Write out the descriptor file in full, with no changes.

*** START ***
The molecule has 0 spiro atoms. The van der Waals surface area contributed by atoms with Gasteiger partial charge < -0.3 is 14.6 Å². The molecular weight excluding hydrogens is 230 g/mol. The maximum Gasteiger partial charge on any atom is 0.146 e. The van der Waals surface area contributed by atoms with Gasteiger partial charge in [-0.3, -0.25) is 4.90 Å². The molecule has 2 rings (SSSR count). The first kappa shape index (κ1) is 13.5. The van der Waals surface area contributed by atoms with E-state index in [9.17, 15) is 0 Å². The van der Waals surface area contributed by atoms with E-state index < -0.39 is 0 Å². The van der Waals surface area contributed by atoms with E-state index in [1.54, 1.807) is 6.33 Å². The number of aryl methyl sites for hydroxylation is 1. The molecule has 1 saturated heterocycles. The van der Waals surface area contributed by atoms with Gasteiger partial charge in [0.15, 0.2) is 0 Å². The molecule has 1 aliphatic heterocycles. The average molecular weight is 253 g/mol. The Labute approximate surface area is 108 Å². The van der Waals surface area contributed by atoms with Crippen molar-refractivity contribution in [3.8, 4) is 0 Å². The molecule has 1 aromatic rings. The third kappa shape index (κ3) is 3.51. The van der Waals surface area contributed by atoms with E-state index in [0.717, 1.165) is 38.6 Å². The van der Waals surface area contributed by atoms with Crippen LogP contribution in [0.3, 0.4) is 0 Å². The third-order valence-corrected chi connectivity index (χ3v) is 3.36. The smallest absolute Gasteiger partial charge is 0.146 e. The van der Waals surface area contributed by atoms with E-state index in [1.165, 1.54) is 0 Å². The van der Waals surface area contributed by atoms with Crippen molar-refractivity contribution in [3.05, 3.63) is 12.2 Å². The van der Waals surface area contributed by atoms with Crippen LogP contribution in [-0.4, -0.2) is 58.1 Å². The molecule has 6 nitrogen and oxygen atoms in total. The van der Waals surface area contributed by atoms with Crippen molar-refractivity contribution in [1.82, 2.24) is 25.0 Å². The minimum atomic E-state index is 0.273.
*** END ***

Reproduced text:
The molecule has 0 spiro atoms. The van der Waals surface area contributed by atoms with Gasteiger partial charge < -0.3 is 14.6 Å². The molecular weight excluding hydrogens is 230 g/mol. The maximum Gasteiger partial charge on any atom is 0.146 e. The van der Waals surface area contributed by atoms with Gasteiger partial charge in [-0.3, -0.25) is 4.90 Å². The molecule has 2 rings (SSSR count). The first kappa shape index (κ1) is 13.5. The van der Waals surface area contributed by atoms with E-state index in [9.17, 15) is 0 Å². The van der Waals surface area contributed by atoms with E-state index < -0.39 is 0 Å². The van der Waals surface area contributed by atoms with E-state index in [1.54, 1.807) is 6.33 Å². The number of aryl methyl sites for hydroxylation is 1. The molecule has 1 saturated heterocycles. The van der Waals surface area contributed by atoms with Gasteiger partial charge in [0.15, 0.2) is 0 Å². The molecule has 1 aliphatic heterocycles. The average molecular weight is 253 g/mol. The Labute approximate surface area is 108 Å². The van der Waals surface area contributed by atoms with Crippen molar-refractivity contribution in [3.8, 4) is 0 Å². The molecule has 1 aromatic rings. The third kappa shape index (κ3) is 3.51. The van der Waals surface area contributed by atoms with E-state index in [0.717, 1.165) is 38.6 Å². The van der Waals surface area contributed by atoms with Crippen LogP contribution in [0.3, 0.4) is 0 Å². The third-order valence-corrected chi connectivity index (χ3v) is 3.36. The smallest absolute Gasteiger partial charge is 0.146 e. The van der Waals surface area contributed by atoms with E-state index in [1.165, 1.54) is 0 Å². The van der Waals surface area contributed by atoms with Crippen molar-refractivity contribution in [3.05, 3.63) is 12.2 Å². The van der Waals surface area contributed by atoms with Crippen LogP contribution in [-0.4, -0.2) is 58.1 Å². The molecule has 6 nitrogen and oxygen atoms in total. The van der Waals surface area contributed by atoms with Crippen molar-refractivity contribution in [1.82, 2.24) is 25.0 Å². The minimum atomic E-state index is 0.273.